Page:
Tuesday, October 21, 2008

Bernanke Pushing For Another Stimulus Package

In an effort to stem the financial crisis, Federal Reserve Chairman Ben Bernanke is encouraging Congress to pass another stimulus package when they meet next month. To date, President Bush has said he feels as if passing another stimulus bill would be premature, considering we haven’t given the current stimulus measures time to be fully integrated into the economy, but Democrats hope that Bernanke’s blessing will be enough to change his mind. There are several proposals for a new stimulus package on the table right now, but Democrats would like to see this one include funds to address infrastructure and aid states, according to the Associated Press.

If a new stimulus package is passed, it will probably end up being as much as--or even more--than the previous $168 billion stimulus package passed back in February. In addition to the infrastructure and state aid, there could be another tax rebate included, according to the AP. It makes total sense, too, because if we are going to take bad debts off the books for these financial institutions, then why shouldn’t the government give taxpayers money to pay off their debts? Our nation’s infrastructure is badly deteriorating in many areas, so there is a definite need for something to be done; the infrastructure proposal is a good one, assuming that the projects selected are carefully reviewed. In addition to completing badly needed repairs or upgrades, infrastructure work would also create jobs.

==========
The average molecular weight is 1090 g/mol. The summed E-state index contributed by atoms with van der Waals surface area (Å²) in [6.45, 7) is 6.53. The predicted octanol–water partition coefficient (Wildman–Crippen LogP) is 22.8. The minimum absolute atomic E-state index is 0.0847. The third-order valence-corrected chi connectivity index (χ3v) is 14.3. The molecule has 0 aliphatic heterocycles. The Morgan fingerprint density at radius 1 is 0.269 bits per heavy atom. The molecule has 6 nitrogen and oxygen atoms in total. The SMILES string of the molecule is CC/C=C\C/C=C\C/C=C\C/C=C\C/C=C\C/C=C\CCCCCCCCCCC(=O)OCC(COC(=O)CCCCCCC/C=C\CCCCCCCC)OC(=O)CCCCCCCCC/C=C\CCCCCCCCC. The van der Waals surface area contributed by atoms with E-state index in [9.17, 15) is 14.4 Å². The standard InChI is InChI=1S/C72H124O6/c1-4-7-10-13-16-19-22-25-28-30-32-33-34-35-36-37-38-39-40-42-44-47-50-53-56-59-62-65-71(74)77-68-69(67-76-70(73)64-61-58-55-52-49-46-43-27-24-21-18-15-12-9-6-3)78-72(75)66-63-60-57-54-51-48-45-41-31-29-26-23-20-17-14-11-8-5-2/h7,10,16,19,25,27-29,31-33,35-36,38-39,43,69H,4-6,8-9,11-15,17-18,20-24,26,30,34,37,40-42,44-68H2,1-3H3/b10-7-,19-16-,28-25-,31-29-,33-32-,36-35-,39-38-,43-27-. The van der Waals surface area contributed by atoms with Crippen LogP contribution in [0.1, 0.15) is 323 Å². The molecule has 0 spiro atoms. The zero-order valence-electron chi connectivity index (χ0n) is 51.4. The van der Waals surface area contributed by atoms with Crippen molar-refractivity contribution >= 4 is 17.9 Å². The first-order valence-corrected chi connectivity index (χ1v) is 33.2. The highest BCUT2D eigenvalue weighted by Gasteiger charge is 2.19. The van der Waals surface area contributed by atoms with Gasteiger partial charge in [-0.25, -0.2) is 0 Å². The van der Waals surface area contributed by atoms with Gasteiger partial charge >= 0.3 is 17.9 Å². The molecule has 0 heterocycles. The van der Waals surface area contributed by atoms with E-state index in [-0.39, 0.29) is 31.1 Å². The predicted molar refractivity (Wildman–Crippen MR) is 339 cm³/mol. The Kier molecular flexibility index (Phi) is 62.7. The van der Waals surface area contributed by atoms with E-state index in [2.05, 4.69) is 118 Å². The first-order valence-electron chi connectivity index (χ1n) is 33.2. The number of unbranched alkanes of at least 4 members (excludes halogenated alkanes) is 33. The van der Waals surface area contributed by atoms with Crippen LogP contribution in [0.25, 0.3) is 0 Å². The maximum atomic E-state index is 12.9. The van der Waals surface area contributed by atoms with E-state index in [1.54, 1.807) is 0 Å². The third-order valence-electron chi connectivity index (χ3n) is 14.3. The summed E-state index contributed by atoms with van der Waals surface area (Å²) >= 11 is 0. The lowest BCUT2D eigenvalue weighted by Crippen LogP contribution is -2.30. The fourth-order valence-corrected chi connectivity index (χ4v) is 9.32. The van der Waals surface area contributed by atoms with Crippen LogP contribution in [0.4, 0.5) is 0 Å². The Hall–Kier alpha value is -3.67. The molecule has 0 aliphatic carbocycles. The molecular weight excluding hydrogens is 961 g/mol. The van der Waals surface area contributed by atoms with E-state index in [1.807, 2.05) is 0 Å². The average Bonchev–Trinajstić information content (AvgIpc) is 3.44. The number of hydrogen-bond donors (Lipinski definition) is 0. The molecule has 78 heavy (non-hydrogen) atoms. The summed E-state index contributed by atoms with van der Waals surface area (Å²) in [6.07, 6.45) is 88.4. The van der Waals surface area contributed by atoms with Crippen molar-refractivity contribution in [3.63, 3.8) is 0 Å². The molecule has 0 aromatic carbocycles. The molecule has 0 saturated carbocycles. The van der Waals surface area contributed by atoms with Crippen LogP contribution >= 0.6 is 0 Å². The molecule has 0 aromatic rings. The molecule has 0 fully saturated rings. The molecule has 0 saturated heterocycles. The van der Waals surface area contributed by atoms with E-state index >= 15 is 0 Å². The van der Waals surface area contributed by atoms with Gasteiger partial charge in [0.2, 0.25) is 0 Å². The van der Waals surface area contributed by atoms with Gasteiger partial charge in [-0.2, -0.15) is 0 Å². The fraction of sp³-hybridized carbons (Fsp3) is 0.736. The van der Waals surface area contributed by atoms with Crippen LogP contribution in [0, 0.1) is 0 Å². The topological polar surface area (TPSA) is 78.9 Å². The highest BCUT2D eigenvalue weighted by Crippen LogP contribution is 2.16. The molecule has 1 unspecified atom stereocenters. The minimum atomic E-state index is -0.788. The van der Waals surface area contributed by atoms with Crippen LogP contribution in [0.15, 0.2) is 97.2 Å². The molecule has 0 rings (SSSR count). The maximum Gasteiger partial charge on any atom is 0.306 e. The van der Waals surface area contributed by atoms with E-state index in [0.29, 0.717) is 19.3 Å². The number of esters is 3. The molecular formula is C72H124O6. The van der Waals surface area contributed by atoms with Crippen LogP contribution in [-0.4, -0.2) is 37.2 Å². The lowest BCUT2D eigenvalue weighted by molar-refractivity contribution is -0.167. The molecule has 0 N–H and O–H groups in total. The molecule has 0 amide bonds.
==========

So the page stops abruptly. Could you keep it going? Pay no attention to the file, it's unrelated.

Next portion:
But at what point are we going to say enough is enough? How many bailouts or stimulus packages do we have to pass before the economy is going to turn around? Will the economy even react to any of this? These are all tough questions, ones for which the government doesn’t have answers. At this point, they are determined to do whatever it takes to fix the economy and are content to use a trial and error methodology. I don’t know about you, but I would prefer that the government be a little more conservative with my tax dollars than they have been.

We have already committed around a trillion dollars in financial stimulus aid and so far nothing has worked; at some point we need to cut our losses. I think part of the problem is that since, it is an election year, everyone is trying hard not to lose their jobs--instead of thinking, "What is best over the long term?" they are thinking, "What is going to get results over the next two months?" This is obviously not the mindset we want our leaders to have. I sure hope Bush stands up to this push for another stimulus package and instead lets the next administration evaluate its merits. Hopefully by then our leaders will be thinking straight and have our true interests at heart.

1 comment:

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